Duncan’s Economic Blog

Household Debt (Again)

Posted in Uncategorized by duncanseconomicblog on April 26, 2011

On Thursday the OBR put on a detailed note on their Household Debt forecasts. Something I welcome.

I planned to blog about this over the weekend, but given the excellent weather, a weekend of variously sitting about in Alexandria and Finsbury Parks seeing friends, getting a much needed hair cut and generally relaxing seemed a lot more pressing.

Matt Sinclair has blogged about these numbers today – claiming that they vindicate him and prove me wrong.

I wasn’t planning on writing this today and don’t really want to get into another argument (although I’m happy to if needed!), so here’s a very quick response – written with one hand whilst I enjoy my Tesco prawn sandwich lunch.

 -         I will accept that writing on False Economy in a way that suggested the entire £245bn increase in household debt was due to Osborne was ill advised. I should have  noted the increase in household debt and noted how Osborne was driving up it up, but not claimed he was entirely responsible. Hands up, sorry – poor wording on my part. But…

-         Osborne’s policies clearly have driven up household debt forecasts. In his post today, Matt only attributes direct policy changes to Osborne (and that still comes to £17bn). The effects of his policies in pushing up unemployment have also driven down wages. And falling earnings forecasts are a significant part of the reasons that the OBR has revised debt up. In table A.3 for example the earnings forecast change puts £40bn on household debt.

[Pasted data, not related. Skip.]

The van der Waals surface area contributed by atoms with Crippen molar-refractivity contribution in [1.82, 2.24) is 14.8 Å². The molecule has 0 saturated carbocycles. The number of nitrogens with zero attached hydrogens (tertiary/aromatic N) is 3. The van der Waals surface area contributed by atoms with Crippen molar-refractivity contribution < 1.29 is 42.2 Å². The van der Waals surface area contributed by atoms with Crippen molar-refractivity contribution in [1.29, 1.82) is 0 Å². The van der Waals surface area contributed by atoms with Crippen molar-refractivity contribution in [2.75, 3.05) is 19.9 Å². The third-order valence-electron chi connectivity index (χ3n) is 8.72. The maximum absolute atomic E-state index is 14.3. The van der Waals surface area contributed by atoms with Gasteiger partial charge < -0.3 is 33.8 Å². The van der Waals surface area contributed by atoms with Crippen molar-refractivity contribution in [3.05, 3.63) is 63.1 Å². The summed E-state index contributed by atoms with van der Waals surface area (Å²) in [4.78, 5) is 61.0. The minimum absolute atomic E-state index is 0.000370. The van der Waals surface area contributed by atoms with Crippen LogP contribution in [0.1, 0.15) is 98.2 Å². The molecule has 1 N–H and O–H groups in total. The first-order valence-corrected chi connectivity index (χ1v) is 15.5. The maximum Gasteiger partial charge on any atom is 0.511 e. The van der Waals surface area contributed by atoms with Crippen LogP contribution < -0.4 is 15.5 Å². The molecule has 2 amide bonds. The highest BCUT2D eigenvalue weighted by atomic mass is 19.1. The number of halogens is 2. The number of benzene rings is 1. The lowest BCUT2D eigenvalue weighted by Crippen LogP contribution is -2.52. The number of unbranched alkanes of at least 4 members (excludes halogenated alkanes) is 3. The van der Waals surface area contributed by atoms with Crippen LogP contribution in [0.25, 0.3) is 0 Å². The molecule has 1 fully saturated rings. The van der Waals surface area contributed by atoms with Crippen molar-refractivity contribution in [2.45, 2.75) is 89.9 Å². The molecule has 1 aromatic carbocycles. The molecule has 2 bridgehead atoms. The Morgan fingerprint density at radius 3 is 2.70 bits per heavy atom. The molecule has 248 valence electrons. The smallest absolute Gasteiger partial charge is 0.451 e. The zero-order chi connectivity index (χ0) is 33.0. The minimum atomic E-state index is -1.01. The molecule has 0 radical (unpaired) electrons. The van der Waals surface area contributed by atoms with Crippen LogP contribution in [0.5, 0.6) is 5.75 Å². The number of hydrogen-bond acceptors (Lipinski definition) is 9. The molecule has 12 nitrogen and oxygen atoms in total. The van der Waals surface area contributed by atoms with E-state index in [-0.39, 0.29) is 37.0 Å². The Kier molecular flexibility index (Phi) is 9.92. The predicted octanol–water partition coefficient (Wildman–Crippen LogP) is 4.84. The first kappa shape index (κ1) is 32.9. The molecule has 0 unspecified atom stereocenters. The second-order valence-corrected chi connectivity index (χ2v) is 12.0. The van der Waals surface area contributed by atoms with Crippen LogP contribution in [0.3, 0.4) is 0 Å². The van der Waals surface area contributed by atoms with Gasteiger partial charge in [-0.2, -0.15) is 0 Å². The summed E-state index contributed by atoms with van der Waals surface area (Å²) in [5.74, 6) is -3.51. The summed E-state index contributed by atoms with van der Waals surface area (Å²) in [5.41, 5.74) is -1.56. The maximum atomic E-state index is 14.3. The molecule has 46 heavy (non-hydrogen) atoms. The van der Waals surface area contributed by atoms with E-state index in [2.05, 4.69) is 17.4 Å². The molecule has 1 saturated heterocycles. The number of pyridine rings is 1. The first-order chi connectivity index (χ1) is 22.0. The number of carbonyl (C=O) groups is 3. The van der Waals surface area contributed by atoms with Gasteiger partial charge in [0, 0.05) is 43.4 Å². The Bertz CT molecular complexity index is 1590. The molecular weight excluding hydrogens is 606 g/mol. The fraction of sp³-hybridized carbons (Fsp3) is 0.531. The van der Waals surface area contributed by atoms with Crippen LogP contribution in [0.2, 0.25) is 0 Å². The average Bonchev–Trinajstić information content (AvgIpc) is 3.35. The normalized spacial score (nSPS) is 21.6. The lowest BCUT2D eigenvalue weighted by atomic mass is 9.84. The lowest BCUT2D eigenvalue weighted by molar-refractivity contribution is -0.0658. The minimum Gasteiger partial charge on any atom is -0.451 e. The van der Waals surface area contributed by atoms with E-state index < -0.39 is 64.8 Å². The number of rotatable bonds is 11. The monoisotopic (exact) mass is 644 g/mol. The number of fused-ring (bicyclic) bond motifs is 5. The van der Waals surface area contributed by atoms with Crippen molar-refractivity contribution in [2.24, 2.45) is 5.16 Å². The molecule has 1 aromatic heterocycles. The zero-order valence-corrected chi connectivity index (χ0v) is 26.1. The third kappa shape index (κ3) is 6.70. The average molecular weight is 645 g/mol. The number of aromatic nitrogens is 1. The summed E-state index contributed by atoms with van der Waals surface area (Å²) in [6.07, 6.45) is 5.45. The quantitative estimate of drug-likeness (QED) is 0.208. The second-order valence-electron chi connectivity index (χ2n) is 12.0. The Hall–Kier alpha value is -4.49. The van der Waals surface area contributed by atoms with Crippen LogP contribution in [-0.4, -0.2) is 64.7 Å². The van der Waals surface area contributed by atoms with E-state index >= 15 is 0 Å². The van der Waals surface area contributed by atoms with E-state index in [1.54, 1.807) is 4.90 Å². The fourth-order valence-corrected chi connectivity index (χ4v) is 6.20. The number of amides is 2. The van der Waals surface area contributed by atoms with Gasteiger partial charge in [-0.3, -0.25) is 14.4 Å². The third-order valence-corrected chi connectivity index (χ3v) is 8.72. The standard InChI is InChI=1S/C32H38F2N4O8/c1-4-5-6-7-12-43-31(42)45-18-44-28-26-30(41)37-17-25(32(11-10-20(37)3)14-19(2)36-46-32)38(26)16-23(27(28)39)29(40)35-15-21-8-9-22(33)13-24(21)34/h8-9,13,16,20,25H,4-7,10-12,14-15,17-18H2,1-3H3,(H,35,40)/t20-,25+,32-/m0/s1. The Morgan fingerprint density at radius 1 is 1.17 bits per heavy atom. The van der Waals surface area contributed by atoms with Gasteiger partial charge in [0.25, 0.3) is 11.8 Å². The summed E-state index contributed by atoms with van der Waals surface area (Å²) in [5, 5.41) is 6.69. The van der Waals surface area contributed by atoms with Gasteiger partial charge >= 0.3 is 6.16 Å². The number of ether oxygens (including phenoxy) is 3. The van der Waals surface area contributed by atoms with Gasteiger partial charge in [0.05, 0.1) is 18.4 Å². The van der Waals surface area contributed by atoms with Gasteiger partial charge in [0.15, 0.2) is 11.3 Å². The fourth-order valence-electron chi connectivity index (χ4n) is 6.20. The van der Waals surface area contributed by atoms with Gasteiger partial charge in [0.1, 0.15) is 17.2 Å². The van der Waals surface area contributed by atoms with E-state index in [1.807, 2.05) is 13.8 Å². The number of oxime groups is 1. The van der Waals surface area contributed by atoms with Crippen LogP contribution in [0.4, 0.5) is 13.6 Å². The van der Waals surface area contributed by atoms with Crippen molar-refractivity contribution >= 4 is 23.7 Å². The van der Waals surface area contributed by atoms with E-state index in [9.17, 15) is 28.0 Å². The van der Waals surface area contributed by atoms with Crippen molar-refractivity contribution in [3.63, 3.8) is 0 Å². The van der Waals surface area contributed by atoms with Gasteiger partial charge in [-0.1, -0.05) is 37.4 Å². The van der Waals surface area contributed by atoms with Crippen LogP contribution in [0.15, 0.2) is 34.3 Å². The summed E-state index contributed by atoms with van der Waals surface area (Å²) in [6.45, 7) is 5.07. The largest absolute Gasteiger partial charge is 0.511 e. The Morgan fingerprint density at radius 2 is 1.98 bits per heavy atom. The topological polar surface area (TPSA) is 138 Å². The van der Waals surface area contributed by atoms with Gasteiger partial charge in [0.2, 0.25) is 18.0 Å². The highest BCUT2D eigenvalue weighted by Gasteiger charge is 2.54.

-         Matt’s original attack on my False Economy post was based on the idea that higher inflation has increased the debt forecast. Something we now know is not really the case.

-         Leaving aside how much Osborne is responsible for the forecast increase in household debt, the fact remains that it is forecast to soar to new record highs – something he regarded as unsustainable before he was Chancellor, but which he downplays now.

-         The OBR have also now told us that net household worth is forecast to fall in the next few years (i.e. this is a net not just a gross issue).

-         Finally I’d again say, that I think the OBR numbers will turn out to be wrong. I don’t see the household savings ratio falling and staying low until 2015. Which is a problem given consumer spending is forecast to account for about 40% of growth over the next 4 years.

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6 Responses

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  1. Matthew Sinclair said, on April 26, 2011 at 1:54 pm

    Duncan,

    I’m glad you accept that statement was incorrect, or at least ill-advised. Hopefully others like Sunny Hundal and False Economy will at least stop repeating it. This is the risk with the social networking echo chamber. Mistakes are amplified long before they are corrected and boosters like Sunny aren’t going to reflect a corrected analysis.

    On your other points: